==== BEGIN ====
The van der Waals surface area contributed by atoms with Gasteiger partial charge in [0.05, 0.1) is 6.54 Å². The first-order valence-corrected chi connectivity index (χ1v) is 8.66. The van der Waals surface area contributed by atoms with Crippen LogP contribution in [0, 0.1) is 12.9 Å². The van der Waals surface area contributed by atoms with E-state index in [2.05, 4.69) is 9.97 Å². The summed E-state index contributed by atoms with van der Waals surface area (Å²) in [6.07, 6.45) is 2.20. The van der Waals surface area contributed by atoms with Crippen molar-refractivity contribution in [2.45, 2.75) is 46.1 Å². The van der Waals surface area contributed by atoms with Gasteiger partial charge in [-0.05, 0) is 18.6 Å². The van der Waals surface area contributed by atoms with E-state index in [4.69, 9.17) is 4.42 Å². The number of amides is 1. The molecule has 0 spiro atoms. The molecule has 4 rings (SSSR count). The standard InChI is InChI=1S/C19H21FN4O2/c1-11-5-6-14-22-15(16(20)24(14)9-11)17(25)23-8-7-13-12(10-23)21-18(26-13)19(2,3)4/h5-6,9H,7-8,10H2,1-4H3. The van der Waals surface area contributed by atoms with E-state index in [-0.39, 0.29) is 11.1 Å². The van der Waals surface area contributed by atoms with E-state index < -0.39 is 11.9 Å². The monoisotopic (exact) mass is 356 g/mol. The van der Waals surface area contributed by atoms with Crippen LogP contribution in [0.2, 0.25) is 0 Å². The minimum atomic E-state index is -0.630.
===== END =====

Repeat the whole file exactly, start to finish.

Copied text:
The van der Waals surface area contributed by atoms with Gasteiger partial charge in [0.05, 0.1) is 6.54 Å². The first-order valence-corrected chi connectivity index (χ1v) is 8.66. The van der Waals surface area contributed by atoms with Crippen LogP contribution in [0, 0.1) is 12.9 Å². The van der Waals surface area contributed by atoms with E-state index in [2.05, 4.69) is 9.97 Å². The summed E-state index contributed by atoms with van der Waals surface area (Å²) in [6.07, 6.45) is 2.20. The van der Waals surface area contributed by atoms with Crippen molar-refractivity contribution in [2.45, 2.75) is 46.1 Å². The van der Waals surface area contributed by atoms with Gasteiger partial charge in [-0.05, 0) is 18.6 Å². The van der Waals surface area contributed by atoms with E-state index in [4.69, 9.17) is 4.42 Å². The number of amides is 1. The molecule has 0 spiro atoms. The molecule has 4 rings (SSSR count). The standard InChI is InChI=1S/C19H21FN4O2/c1-11-5-6-14-22-15(16(20)24(14)9-11)17(25)23-8-7-13-12(10-23)21-18(26-13)19(2,3)4/h5-6,9H,7-8,10H2,1-4H3. The van der Waals surface area contributed by atoms with E-state index in [-0.39, 0.29) is 11.1 Å². The van der Waals surface area contributed by atoms with E-state index < -0.39 is 11.9 Å². The monoisotopic (exact) mass is 356 g/mol. The van der Waals surface area contributed by atoms with Crippen LogP contribution in [0.2, 0.25) is 0 Å². The minimum atomic E-state index is -0.630.